Myford offered both a number of independent milling machines and milling attachments for their lathes - though non of either variety were constructed by the Company itself but bought in from various suppliers - both British and foreign. The earliest types were attachments intended for use on the ML7 and Super 7 lathes and consisted of the self-motorised Amolco and three designs by Rodney, one a full-size machine and the other two scaled down, simplified versions with the first of these sold as the "Mini-Miller" and the second (much later) as the VM-D - all taking their drive from the headstock spindle. An improvement was brought about by the introduction of the self-contained, geared head VM-A, an attachment manufactured by Rishton and carried on a column behind the bed of a Super 7 or 254 (in the manner established some years previously by Emco on their Emcomat, Maximat & Mentor 7, V7, V7L, V8, 8.4, 8.6, V10 and V11 lathes). From the 1970s Myford introduced a series of proper, self-contained but Taiwanese-manufactured machines that comprised the smaller VM-B (built like a miniature jig-borer) and the larger turret-head VM-C, VM-E and VM-F.
Unusually well-made, the Myford VMB was manufactured in Taiwan and resembled the lower cost, miniature jib borer of the type first offered by Vernon and Linley in the United States during the 1930s. A design which has since become very popular - not least due to its relative easy of production and lower costs in comparison with a conventional machine - it uses a non-elevating compound table with the head arranged to move up and down on a slideway formed on the inside front surface of the main column. In addition to forming a rigid structure, the layout also allows a very wide cross slide to be incorporated (a decided advantage for any boring or milling machine) while also permitting economical mounting on an existing bench. A variation on the theme can be seen in the Taiwanese mill/drill, a now ubiquitous and very popular lower-cost design offered from the early 1970s. Unfortunately these, like the box-column machines, have one important drawback, on most the head cannot be angled and, if it can (as on the Emco design), the quill has only a rapid feed for drilling along the axis of tilt. The fine feed, either direct by a long screwed rod or though a combination of worm-and-wheel gearing and screwed rod for an even finer feed (as on the VMB), moves the whole head vertically, so restricting its usefulness for angular boring and spot facing curved casting, etc. On those makes intended just for jig boring this did not matter, nor did they require a head that could be inclined.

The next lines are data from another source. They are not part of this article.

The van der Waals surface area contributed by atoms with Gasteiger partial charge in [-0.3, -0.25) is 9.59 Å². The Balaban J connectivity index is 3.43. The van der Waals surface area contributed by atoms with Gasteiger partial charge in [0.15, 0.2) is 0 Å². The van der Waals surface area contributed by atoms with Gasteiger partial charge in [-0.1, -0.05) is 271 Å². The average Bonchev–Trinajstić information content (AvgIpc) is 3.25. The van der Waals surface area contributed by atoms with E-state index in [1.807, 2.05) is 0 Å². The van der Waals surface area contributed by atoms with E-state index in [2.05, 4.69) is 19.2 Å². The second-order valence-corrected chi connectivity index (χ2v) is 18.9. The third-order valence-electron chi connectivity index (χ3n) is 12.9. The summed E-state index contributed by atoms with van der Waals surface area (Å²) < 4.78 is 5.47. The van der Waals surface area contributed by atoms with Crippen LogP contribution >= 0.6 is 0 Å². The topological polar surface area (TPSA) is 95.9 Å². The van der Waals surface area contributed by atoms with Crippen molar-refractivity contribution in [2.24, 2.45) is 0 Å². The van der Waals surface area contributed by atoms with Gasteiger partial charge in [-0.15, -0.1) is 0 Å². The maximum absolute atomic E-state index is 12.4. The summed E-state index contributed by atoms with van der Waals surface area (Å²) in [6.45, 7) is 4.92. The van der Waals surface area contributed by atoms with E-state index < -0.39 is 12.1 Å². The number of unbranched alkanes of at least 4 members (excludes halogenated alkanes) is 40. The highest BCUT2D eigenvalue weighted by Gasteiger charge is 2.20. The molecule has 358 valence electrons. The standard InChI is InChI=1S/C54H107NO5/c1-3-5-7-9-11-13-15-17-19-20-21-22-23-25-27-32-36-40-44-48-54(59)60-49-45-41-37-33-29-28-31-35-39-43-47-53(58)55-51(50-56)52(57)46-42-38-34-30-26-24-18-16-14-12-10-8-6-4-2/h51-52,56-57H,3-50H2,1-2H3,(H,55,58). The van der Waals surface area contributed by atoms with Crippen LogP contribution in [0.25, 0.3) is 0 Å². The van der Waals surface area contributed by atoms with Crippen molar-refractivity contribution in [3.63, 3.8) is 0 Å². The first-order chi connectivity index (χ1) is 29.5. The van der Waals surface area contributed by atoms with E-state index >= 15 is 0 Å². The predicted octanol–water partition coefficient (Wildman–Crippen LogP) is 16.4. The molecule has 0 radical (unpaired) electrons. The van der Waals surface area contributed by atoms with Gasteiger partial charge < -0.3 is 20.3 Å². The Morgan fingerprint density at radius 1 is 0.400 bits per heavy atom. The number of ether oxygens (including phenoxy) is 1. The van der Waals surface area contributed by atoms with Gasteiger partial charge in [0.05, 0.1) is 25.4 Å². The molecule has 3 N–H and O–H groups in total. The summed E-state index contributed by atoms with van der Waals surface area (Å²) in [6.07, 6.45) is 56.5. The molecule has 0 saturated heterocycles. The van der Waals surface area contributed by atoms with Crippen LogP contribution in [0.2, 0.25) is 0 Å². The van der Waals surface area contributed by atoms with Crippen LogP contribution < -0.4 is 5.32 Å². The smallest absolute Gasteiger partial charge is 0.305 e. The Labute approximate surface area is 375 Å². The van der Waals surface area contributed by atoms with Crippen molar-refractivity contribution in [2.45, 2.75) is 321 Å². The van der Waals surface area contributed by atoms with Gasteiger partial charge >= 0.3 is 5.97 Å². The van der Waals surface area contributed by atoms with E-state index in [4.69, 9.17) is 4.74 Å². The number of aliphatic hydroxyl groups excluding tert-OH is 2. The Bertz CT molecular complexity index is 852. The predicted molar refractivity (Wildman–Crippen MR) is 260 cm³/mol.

Unless a geared head was incorporated, as on the Emco and its copies, the drive system usually involved mounting a motor on a hinged plate at the back of the head - in the manner of an ordinary drill press - with a belt running to an intermediate pulley and from there to a front pulley through which passed a long splined shaft attached to the spindle.
Built in two versions early and late, the Myford was at first painted green and then white and blue - the only known differences being a 4-inch increase in the column's height, to improve the original 362 mm (14.5") clearance between spindle nose and table, and the inclusion of variable-speed drive using an inverter-controlled, 1 h.p. 3-phase motor. On the ordinary Mk. 2 and the Mk. 1 power was transmitted by an ordinary V-belt passing over the usual 2-stage drive from motor to an intermediate pulley and then to the headstock spindle. However, on the Vari-speed model the drive had been redesigned and engineered by Myford themselves to use smooth-running Poly-V pulleys - with all versions having the splined vertical drive shaft covered with a bellows to stop the long-haired amongst us being wound into the mechanism. The result on the Vari-speed was a set of four speed ranges that stretched from 40 to 3000 r.p.m. - these being: 40 to 300 r.p.m., 70 to 525 r.p.m., 228 to 1710 r.p.m. and 400 to 3000 r.p.m. with each able to be varied as required by merely turning a dial on top of a control box bolted to the stand's left-hand face. On the ordinary Mk. 2 and the Mk. 1, power came from a 0.5 h.p. single-phase motor that gave nine speeds of 195, 340, 355, 525, 650, 595, 1430, 1545 and 2340 r.p.m. - all changes having to be made by swapping the belts from pulley to pulley.
Claimed to be carefully balanced, the quill was ground finished for a good fit in the head bore and fitted with a drill-like 2-ring depth stop with a vernier-equipped ruler scale marked in divisions of 1 mm or 1/16", a locking clamp and a micrometer dial graduated with fifty lines each indicating a travel of 0.01 mm. The spindle, running in two taper roller bearings and a pair of ball races, was equipped with a Bridgeport type R8 socket (or, at £32 extra in 1993 with a No. 3 Morse), an ideal arrangement for the size of machine and one that allowed the use of commonly available and inexpensive tooling and replacement collets.
With three T-slots the 19.5" x 57/8" (495 x 150 mm) the surface ground table was usefully long for a small machine - overlong for heavier work perhaps but ideal for the model engineer and home-shop enthusiast at whom it was aimed. Longitudinal travel was 141/8" (360 mm) and in traverse 57/8" (149.2 mm). If the quill was fully retracted and the front-facing capstan handle removed the head could be moved up and down its slideways through 8 1/4" (210 mm) with the quill having a stroke of 31/16". Table and head ways were all ground finished with the formers' 2.5 mm or 10 t.p.i. pitch feed screws equipped with ball-type thrust races at both ends and each slideway fitted with two locking screws. Satin-chrome plated, the zeroing micrometer dials were of a reasonable diameter and the engraving clear.
If you have a Myford VMB, the writer would be interested to hear from you.
Details of the Myford VM-C, VM-E and VM-F millers here